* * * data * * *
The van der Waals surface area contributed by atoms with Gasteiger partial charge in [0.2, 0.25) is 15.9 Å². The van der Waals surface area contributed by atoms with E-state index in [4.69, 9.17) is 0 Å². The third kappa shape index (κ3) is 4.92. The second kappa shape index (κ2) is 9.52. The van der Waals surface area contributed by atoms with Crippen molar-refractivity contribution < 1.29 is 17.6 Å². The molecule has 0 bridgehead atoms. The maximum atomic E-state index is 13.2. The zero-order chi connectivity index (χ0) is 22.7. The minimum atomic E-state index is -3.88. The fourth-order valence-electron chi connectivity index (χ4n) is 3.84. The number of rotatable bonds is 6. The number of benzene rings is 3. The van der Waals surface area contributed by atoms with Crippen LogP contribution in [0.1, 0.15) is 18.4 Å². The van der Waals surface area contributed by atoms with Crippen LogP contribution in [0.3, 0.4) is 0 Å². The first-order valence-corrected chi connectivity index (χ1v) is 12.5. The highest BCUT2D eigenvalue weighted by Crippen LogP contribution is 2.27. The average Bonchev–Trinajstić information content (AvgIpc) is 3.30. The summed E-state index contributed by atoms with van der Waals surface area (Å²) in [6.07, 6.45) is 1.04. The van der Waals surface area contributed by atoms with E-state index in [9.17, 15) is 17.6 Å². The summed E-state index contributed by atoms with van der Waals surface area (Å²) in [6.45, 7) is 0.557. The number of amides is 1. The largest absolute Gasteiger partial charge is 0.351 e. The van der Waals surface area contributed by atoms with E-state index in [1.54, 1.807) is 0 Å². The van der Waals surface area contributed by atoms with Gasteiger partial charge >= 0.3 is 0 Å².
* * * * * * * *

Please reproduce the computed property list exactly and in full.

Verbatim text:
The van der Waals surface area contributed by atoms with Gasteiger partial charge in [0.2, 0.25) is 15.9 Å². The van der Waals surface area contributed by atoms with E-state index in [4.69, 9.17) is 0 Å². The third kappa shape index (κ3) is 4.92. The second kappa shape index (κ2) is 9.52. The van der Waals surface area contributed by atoms with Crippen molar-refractivity contribution < 1.29 is 17.6 Å². The molecule has 0 bridgehead atoms. The maximum atomic E-state index is 13.2. The zero-order chi connectivity index (χ0) is 22.7. The minimum atomic E-state index is -3.88. The fourth-order valence-electron chi connectivity index (χ4n) is 3.84. The number of rotatable bonds is 6. The number of benzene rings is 3. The van der Waals surface area contributed by atoms with Crippen LogP contribution in [0.1, 0.15) is 18.4 Å². The van der Waals surface area contributed by atoms with Crippen LogP contribution in [0.3, 0.4) is 0 Å². The first-order valence-corrected chi connectivity index (χ1v) is 12.5. The highest BCUT2D eigenvalue weighted by Crippen LogP contribution is 2.27. The average Bonchev–Trinajstić information content (AvgIpc) is 3.30. The summed E-state index contributed by atoms with van der Waals surface area (Å²) in [6.07, 6.45) is 1.04. The van der Waals surface area contributed by atoms with E-state index in [9.17, 15) is 17.6 Å². The summed E-state index contributed by atoms with van der Waals surface area (Å²) in [6.45, 7) is 0.557. The number of amides is 1. The largest absolute Gasteiger partial charge is 0.351 e. The van der Waals surface area contributed by atoms with E-state index in [1.54, 1.807) is 0 Å². The van der Waals surface area contributed by atoms with Gasteiger partial charge >= 0.3 is 0 Å².